In response to these safety concerns, Rod Baltzer, WCS’ chief executive,  feels confident that the company is capable of protecting the public and the company’s workers. Baltzer says, “We monitor that very closely. We’ve got several safety professionals. In fact, about 1/3 of our staff is radiation and occupational safety environmental and those other items like that to make sure we run a very compliant, safe organization.”

Smitty, from “No Nuclear Waste Aqui,” isn’t convinced. He thinks that once people learn more about risks associated with high-level nuclear waste, they’ll start to change their minds. He brought up the that when a long-term repository was considered for Yucca Mountain in Nevada, citizens of the state were not happy with the idea. He says, “[T’he more they learned, the angrier they got, and the more studies they funded, and the more evidence came out saying, ‘This is a really bad place to put it.’ And I think the same thing will happen here.”

The NRC’s review will determine whether or not Waste Control Specialists will receive a license to expand the site. The commission will be receiving public comments through March 13th of this year, and a final licensing decision is expected to be made in 2019.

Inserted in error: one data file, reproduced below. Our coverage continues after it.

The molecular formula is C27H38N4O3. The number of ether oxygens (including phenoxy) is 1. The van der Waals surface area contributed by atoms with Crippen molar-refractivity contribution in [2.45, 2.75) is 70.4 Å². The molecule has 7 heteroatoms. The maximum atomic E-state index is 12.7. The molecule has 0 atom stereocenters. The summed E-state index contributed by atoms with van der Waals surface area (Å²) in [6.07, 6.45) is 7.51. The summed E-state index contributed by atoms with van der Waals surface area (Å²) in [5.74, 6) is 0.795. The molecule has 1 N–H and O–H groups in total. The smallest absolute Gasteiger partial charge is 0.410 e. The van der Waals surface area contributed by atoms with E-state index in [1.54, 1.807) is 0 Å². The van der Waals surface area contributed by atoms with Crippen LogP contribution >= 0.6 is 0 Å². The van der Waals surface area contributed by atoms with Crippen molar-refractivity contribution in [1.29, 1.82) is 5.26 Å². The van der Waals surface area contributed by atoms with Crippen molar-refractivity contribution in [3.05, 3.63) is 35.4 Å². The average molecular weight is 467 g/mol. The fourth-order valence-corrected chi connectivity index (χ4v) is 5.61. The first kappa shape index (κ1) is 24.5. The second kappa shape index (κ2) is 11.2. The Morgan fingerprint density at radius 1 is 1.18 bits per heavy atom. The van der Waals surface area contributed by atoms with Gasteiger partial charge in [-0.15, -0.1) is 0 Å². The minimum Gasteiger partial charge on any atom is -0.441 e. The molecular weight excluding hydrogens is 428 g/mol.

Protesters follow hand-painted signs to the Two Rivers camp in Presidio County. (Sally Beauvais)

Protesters Continue Direct Action Planning as Pipeline Nears Completion

As protesters in Standing Rock clean up camp and head home, Sioux Tribes in North and South Dakota are still battling in court to stop the Dakota Access Pipeline. Their fight has inspired protesters who are trying to stop pipeline construction in other parts of the country.  In the Big Bend Region of Texas, construction on the Trans-Pecos Pipeline is nearly complete.